News in Brief 27 September 2017 (AM)

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High Commissioner for Human Rights Zeid Ra'ad Al Hussein. UN Photo/Jean-Marc Ferré

UN rights chief "appalled" by mass execution in Iraq

UN Human Rights High Commissioner Zeid Ra'ad Al Hussein said he is "appalled" at the mass execution of prisoners in Iraq over the weekend.

Forty-two inmates at the Al Hoot prison, located in the south of the country, were hanged on Sunday.

The men were Iraqis affiliated with the terrorist groups ISIL or al-Qaeda, according to the authorities.

They had been charged with kidnapping, killing members of the security forces, carrying out armed robberies and detonating improvised explosive devices (IEDs).

The UN human rights office said no information has been released regarding their names, the exact crimes they were charged with, the dates they were sentenced, or other details.

Ravina Shamdasani is a spokesperson with the UN human rights office:

"The High Commissioner is absolutely appalled and shocked that 42 people were hanged in just one day in Iraq,  particularly because the Iraqi justice system  is one of the most flawed in the world and there is a very high risk that this would amount to a gross miscarriage of justice."

The incident has raised "massive concerns" over Iraq's use of the death penalty, Zeid said in a statement issued on Wednesday.

The UN human rights chief pointed out that under international law, capital punishment may be imposed after "a strict set of substantive and procedural requirements" have been met, such as guarantees to due process and a fair trial.

He stated that it was "extremely doubtful" these criteria were met.

Vigilance the watchword on World Tourism Day: UN anti-crime chief

The more than one billion people worldwide who travel each year can play a role in combatting illicit drugs, transnational crime, corruption and terrorism.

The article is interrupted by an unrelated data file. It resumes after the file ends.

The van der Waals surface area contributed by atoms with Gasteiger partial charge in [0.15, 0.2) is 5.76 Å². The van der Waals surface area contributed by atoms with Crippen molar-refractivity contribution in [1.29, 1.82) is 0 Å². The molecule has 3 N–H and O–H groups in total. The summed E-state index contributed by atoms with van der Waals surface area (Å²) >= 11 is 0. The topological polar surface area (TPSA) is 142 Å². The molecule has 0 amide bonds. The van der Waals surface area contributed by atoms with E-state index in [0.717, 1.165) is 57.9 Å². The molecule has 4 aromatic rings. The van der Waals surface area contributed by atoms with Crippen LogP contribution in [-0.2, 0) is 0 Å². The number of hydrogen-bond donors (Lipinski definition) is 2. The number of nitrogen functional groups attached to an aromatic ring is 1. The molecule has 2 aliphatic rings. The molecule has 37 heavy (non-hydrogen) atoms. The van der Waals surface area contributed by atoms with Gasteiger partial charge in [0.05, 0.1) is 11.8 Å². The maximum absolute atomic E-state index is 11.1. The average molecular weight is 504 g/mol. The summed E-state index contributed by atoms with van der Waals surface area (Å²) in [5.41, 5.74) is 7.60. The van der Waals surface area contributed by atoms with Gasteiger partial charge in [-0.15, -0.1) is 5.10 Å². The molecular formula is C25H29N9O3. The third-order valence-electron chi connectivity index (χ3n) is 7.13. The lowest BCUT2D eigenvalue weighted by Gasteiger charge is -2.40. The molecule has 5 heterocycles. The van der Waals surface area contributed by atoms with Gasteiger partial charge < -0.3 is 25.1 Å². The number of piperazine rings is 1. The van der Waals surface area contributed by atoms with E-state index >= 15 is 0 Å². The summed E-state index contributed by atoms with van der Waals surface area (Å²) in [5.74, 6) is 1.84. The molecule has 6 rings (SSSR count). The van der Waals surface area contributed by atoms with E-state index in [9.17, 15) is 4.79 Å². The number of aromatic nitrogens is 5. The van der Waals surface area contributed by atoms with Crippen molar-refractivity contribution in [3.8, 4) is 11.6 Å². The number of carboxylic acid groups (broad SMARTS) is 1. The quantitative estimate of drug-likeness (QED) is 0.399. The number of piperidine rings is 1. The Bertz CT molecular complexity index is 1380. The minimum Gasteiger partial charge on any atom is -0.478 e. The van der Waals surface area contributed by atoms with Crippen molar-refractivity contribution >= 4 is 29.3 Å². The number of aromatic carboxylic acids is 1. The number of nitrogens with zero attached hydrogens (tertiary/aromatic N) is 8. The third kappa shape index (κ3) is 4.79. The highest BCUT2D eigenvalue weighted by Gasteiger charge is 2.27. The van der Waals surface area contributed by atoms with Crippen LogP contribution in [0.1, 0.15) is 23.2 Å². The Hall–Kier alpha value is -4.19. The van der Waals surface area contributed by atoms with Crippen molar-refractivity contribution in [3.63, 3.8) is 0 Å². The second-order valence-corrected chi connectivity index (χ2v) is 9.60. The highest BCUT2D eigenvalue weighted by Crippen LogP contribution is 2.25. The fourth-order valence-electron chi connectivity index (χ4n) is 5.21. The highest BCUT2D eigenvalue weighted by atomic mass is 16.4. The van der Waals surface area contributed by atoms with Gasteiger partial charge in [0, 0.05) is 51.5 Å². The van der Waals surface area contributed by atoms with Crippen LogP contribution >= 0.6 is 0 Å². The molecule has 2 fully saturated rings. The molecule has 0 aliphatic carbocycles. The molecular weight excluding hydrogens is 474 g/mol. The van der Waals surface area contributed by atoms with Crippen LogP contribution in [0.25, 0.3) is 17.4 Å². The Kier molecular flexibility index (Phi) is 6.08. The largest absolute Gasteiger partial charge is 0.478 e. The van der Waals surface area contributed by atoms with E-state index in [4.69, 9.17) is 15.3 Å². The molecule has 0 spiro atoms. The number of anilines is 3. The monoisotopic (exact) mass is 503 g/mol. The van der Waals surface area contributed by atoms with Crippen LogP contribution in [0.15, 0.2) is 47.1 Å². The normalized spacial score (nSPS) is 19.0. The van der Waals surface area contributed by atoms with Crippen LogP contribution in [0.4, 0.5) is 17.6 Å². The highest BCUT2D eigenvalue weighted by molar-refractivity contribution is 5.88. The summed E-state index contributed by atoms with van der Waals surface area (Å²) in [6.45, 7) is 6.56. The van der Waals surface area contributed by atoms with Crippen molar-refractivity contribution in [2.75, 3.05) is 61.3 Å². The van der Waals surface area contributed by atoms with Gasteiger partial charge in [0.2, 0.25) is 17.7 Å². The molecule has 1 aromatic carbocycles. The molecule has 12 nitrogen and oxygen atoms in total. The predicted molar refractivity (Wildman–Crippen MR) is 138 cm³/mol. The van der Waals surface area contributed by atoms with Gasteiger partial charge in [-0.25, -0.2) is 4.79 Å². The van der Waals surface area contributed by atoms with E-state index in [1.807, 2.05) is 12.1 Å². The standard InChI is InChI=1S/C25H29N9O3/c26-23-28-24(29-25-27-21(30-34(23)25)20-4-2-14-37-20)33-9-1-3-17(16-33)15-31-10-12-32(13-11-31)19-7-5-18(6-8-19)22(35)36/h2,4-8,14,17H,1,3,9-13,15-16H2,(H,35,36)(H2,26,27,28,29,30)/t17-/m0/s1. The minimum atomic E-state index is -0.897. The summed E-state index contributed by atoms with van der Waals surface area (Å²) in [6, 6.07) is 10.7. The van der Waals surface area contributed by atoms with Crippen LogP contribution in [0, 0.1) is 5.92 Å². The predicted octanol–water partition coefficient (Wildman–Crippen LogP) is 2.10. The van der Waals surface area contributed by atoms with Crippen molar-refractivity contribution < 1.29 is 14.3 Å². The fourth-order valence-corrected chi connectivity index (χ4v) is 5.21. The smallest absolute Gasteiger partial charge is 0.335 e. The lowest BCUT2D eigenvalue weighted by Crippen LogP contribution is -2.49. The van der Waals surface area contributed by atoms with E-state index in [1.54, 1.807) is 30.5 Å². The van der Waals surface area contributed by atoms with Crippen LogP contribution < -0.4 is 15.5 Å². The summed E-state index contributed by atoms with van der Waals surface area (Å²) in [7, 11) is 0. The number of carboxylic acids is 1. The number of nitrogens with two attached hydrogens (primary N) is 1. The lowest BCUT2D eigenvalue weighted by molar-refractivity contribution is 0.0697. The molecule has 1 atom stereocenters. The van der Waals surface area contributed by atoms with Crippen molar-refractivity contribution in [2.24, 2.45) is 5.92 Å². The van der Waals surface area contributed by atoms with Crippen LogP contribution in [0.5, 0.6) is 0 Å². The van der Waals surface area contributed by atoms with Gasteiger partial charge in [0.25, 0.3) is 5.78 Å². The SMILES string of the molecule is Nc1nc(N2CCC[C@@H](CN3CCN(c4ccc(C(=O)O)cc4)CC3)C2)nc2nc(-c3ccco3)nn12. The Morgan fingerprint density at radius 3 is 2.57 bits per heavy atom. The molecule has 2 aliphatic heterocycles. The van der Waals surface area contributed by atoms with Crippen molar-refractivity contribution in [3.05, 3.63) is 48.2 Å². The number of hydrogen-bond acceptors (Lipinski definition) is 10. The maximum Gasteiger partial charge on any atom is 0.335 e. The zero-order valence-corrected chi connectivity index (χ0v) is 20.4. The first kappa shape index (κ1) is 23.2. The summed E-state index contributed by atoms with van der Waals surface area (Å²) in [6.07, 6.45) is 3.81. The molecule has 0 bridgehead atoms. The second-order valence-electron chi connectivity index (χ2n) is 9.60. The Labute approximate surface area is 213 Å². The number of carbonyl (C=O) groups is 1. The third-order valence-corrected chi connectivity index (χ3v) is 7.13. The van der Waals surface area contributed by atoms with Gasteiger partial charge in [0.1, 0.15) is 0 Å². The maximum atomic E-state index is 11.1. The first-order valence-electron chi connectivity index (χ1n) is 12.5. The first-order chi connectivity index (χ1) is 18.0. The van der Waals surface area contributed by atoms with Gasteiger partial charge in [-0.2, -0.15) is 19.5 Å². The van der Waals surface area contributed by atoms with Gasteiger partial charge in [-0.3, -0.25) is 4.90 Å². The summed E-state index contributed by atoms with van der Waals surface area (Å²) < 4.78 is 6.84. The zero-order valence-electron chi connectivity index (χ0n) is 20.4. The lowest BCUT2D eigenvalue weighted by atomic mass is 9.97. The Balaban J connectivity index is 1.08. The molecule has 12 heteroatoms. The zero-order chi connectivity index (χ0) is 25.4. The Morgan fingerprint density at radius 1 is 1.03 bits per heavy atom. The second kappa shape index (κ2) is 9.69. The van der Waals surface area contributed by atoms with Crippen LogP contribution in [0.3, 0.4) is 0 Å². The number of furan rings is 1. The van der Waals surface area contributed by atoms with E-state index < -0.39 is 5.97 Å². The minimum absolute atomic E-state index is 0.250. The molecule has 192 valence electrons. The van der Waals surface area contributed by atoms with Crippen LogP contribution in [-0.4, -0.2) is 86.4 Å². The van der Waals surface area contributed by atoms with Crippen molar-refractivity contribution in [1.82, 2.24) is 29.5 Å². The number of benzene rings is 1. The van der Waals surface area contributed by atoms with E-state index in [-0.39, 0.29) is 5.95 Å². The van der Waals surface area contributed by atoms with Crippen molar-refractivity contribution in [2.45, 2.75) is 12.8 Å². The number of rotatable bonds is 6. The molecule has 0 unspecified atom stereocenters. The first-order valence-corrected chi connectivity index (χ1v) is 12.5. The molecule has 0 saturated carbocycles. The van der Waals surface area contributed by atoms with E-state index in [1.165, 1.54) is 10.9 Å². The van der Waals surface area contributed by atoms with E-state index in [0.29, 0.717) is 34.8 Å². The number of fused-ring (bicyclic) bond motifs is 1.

That's the message from the head of the UN Office on Drugs and Crime, (UNODC), Yury Fedetov, for World Tourism Day, observed this Wednesday, 27 September.

He urged travellers to "remain watchful" as criminals are using transportation systems as "a delivery mechanism for misery and torment."

For example, Mr Fedetov said luggage can be hiding endangered wildlife species, priceless cultural heritage and illicit drugs, while people providing services at holiday destinations may have been coerced or threatened.

"By being observant and attentive, tourists can help catch the traffickers, save victims and prevent untold harm to wildlife, forests and culture," he said, adding that these crimes also have an impact on sustainable development.

ILO conference tackles youth unemployment in North Africa

More global action is needed to tackle the youth employment crisis in North African countries.

That warning comes from the International Labour Organization (ILO) which has concluded a two-day conference in Geneva on the subject.

Youth joblessness in North Africa stands at 28.8 per cent, or twice the global average, according to the UN agency.

Furthermore, the region has one of the largest gender imbalances in labour market participation.

The ILO is calling for governments, workers' organizations and other partners to renew their commitment to address the problem.

Dianne Penn, United Nations.

Duration: 2'55"

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